Japanese encephalitis is a severe viral infection mostly found in rural regions of Asia. Although the chances of most travellers getting infected may be pretty low, Japanese encephalitis is a dangerous disease that can result in brain infection (encephalitis). While many victims of this condition suffer from a permanent neurological disability, some end up losing their lives. Travelling or backpacking in Asia is exciting. However, it’s important to be aware of Japanese encephalitis on your travels as it is a serious infection. Continue reading to find out how you can protect yourself with the Japanese encephalitis vaccine in Tamworth.
This virus can be spread only through the bite of a mosquito that is infected. It’s important that, apart from receiving a Japanese Encephalitis vaccine, travellers take steps to protect themselves from mosquito bites. This disease cannot be spread from one person to the other.
The severity of the symptoms will vary from person to person. Some people may not witness any symptoms after infection, while others may just experience mild symptoms, such as a headache, and fever. However, there are severe cases, where encephalitis may develop, resulting in symptoms such as:
– Neck stiffness
– High fever
– Coma and/or death
The vaccine is administered in two doses in a span of 28 days. If you are planning to travel, ensure that you get the second dose of the Japanese Encephalitis vaccine at least a week prior to the date of travel. Everyone above the age of two months is eligible for vaccination. It’s however not recommended for most pregnant women.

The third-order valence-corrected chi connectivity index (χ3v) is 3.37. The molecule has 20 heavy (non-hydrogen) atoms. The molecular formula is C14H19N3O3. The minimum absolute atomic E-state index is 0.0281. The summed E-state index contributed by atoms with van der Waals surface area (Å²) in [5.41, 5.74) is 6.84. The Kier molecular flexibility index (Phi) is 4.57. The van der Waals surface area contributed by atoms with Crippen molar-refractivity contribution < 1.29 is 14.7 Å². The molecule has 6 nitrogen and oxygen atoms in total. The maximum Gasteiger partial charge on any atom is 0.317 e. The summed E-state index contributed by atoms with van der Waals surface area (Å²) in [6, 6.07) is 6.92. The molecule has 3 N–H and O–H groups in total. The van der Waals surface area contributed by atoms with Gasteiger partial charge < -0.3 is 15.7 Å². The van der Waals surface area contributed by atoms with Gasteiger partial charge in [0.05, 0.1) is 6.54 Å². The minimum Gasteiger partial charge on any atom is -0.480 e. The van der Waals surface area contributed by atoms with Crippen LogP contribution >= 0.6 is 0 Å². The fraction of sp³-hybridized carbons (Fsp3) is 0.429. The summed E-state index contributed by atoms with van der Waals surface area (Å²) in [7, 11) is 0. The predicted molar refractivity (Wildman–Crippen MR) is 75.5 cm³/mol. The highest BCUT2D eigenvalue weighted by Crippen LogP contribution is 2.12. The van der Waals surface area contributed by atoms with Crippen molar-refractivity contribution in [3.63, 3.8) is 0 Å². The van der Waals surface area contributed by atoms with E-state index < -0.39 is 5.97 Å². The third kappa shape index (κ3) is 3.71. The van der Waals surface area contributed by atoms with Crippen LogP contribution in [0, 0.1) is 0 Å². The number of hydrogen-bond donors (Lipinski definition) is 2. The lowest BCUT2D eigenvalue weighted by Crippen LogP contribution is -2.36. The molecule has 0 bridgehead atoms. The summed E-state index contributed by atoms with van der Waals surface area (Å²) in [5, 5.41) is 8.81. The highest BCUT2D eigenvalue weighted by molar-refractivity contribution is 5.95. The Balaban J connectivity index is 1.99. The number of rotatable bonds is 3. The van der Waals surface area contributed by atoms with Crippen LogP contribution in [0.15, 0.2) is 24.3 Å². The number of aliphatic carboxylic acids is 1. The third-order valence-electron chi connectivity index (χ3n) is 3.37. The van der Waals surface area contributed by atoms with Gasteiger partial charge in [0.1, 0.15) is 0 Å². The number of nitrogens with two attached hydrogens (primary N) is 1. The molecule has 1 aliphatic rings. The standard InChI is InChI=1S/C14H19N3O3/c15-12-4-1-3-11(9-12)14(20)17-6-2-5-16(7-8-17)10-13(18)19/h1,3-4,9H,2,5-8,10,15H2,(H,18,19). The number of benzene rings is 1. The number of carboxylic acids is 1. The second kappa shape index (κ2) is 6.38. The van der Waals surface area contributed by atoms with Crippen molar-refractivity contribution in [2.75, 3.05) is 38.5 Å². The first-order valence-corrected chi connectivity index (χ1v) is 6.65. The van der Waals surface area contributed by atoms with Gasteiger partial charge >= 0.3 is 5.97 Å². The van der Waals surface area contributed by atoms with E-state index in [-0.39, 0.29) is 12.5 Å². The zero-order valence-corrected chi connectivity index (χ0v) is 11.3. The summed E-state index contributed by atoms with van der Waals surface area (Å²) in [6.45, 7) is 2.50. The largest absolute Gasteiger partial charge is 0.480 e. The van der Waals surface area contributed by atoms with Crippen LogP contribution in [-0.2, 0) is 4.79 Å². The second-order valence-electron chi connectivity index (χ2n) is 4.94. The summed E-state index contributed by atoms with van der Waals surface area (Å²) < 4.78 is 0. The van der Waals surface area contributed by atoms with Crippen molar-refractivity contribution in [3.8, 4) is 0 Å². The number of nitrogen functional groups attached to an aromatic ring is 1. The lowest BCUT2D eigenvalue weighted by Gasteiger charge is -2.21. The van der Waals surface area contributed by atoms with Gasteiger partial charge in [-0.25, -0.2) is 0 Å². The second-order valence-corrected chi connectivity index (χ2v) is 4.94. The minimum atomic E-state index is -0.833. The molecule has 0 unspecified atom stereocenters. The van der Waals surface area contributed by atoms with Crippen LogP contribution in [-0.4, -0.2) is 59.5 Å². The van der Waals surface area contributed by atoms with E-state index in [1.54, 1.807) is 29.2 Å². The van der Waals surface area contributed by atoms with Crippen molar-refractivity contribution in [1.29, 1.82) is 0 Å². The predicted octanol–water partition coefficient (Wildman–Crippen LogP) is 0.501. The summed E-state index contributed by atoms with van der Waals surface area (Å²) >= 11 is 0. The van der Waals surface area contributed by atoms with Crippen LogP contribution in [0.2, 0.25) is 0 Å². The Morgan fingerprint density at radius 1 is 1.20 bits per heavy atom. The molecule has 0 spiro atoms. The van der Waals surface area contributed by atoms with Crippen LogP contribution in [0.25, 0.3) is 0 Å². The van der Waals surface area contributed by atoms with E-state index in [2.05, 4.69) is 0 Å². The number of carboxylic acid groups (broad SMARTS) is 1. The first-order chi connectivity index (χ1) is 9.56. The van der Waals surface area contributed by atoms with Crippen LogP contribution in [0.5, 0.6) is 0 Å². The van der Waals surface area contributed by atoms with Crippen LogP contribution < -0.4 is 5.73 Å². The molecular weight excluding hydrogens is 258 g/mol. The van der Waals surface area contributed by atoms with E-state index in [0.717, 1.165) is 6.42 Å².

The Japanese Encephalitis vaccine is mostly recommended for persons going for longer trips during the rainy season, or those travelling to the rural parts of the following Asian countries:
This list is subject to change and it’s recommended that, for confirmation purposes, you consult with your travel agent if your country of destination is not included in the above list.
The vaccine is also recommended for travellers headed to Asia who:
– Plan to be in areas with cases of Japanese Encephalitis for at least a month
– Are planning to spend less than a month in rural areas with lots of outdoor activities
– Visit areas with a recent or current Japanese Encephalitis outbreak
– Are not certain of their plans while there
Laboratory workers who are at higher risk of getting infected with JE should also get the vaccine. Children under the age of 3 years receive a smaller dose of the vaccine compared to older persons.
The Japanese encephalitis vaccine causes mild and short-term side effects to about 40% of people who receive it.
– Soreness, swelling, or redness at the area of the injection
– Muscle pain
More serious side effects, like urticarial or hives (raised, itchy red rash), difficulty breathing, or swelling of the face may be witnessed in rare cases.
If you are pregnant, breastfeeding, or experiencing fever (high temperature), you should talk to your nurse or doctor before you get the Japanese encephalitis vaccination. It may have to be postponed.
You should not get the vaccine if you had an allergic reaction to it previously.
Get in touch with us today to learn more about Japanese Encephalitis and book in below to get your vaccine.